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Comparing Azure Static Web Apps and Github Pages

I host my personal website on Github pages. At Build 2020 I watched a demo of a new service called Azure Static Web Apps. This service is still in preview and its free to use for the moment. I decided to try it out by deploying my Github pages project to it.

This was surprisingly easy to do given how complicated other Azure services can be to configure. I opened the Azure portal and typed “static” in the search bar and it popped up immediately. The configuration page did a good job of walking me through the process where I created a new resource for it, pointed it at my Github repo, approved the automatic creation of a new Github Action to grab the static files from the repo. In just a couple of minutes I could play with the demo site.

There are a couple of things I don’t like about this though. If you pop open the site in your browser’s dev tools by hitting F12 in Chrome and refresh the page from the “Network” tab; You’ll see that requests are being served using the HTTP/1.1 protocol with SSL enabled. This is unfortunate because on Github pages my site is served up using HTTP/2 when the client’s browser supports it.

This protocol support handicap manifests itself as performance hit if you compare the two services by hard refreshing them in side by side browser windows. A warm copy of the Azure Static Web App Preview takes 20 milliseconds to render in Chrome whereas the same site on Github pages takes 5 milliseconds.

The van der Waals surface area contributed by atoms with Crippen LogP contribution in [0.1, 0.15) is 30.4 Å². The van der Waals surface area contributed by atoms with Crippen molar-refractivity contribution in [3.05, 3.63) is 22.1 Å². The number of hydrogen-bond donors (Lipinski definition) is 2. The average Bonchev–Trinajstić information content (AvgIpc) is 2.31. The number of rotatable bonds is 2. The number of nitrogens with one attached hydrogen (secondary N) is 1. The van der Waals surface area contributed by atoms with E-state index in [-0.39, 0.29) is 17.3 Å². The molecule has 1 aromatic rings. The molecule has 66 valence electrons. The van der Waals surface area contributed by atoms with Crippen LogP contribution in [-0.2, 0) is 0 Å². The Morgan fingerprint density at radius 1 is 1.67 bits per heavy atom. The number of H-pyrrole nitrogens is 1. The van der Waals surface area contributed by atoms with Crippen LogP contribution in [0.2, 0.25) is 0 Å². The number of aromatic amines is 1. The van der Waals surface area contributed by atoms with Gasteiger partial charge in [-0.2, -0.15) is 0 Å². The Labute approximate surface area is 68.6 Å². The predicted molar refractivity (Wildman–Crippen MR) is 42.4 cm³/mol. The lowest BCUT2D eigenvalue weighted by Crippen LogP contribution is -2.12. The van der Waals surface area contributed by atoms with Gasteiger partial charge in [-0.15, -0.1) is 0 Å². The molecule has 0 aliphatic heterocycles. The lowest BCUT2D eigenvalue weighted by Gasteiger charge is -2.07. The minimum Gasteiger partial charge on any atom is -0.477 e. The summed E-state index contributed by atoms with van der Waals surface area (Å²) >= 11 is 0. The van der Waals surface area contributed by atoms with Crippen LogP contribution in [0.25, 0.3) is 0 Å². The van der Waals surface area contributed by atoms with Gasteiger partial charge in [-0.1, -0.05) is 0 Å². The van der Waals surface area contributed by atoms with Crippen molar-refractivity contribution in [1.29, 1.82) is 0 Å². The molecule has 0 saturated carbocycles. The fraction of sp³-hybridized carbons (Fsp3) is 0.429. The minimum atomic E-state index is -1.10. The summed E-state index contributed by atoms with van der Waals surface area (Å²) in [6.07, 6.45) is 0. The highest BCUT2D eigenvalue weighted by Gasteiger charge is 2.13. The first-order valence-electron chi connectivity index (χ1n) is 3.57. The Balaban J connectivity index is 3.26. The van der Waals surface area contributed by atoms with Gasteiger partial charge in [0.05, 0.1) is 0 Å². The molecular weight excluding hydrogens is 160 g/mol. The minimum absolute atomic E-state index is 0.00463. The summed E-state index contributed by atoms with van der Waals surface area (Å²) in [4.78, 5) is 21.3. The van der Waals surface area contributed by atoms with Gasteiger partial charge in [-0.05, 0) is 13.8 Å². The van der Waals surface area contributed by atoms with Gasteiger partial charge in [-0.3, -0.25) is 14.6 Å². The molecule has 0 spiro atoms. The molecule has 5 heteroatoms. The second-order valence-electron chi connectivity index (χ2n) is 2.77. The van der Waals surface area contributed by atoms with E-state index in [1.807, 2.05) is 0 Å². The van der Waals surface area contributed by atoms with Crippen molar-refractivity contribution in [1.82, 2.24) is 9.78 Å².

Acknowledging that both page load times are well below what would be perceived as slow by a user, a 3x performance hit is not ideal. What is worse is that a cold refresh on the Azure Static Web Apps version is typically much slower, between half a second and 3 seconds in my testing.

Then there is the issue of the security headers, which are non-existent. You can see that the site fails the checker. To configure how the web server responds to requests for your static content you have to create a separate Azure function which sort of defeats the purpose of hosting a static site if I need a back end to modify the web server’s responses.

Ideally, I would be able to select the headers that I want the web server to respond with from a list of support options as a global configuration option for the site. In defense of Azure’s Static Web App Preview, sites built on Github pages also fail this security headers test.

Finally, we have the Google Lighthouse scores which are identical at 100 for both services. Azure’s Static Web Apps Preview does get dinged 7 points in the “Best Practices” category for not using HTTP/2, but we already knew about that issue.

In sum this preview is a good start and the concept of quickly yeeting some static files into a website hosted on Azure has legs. But the current implementation has room for improvement before it can compete effectively with existing free services like Github pages.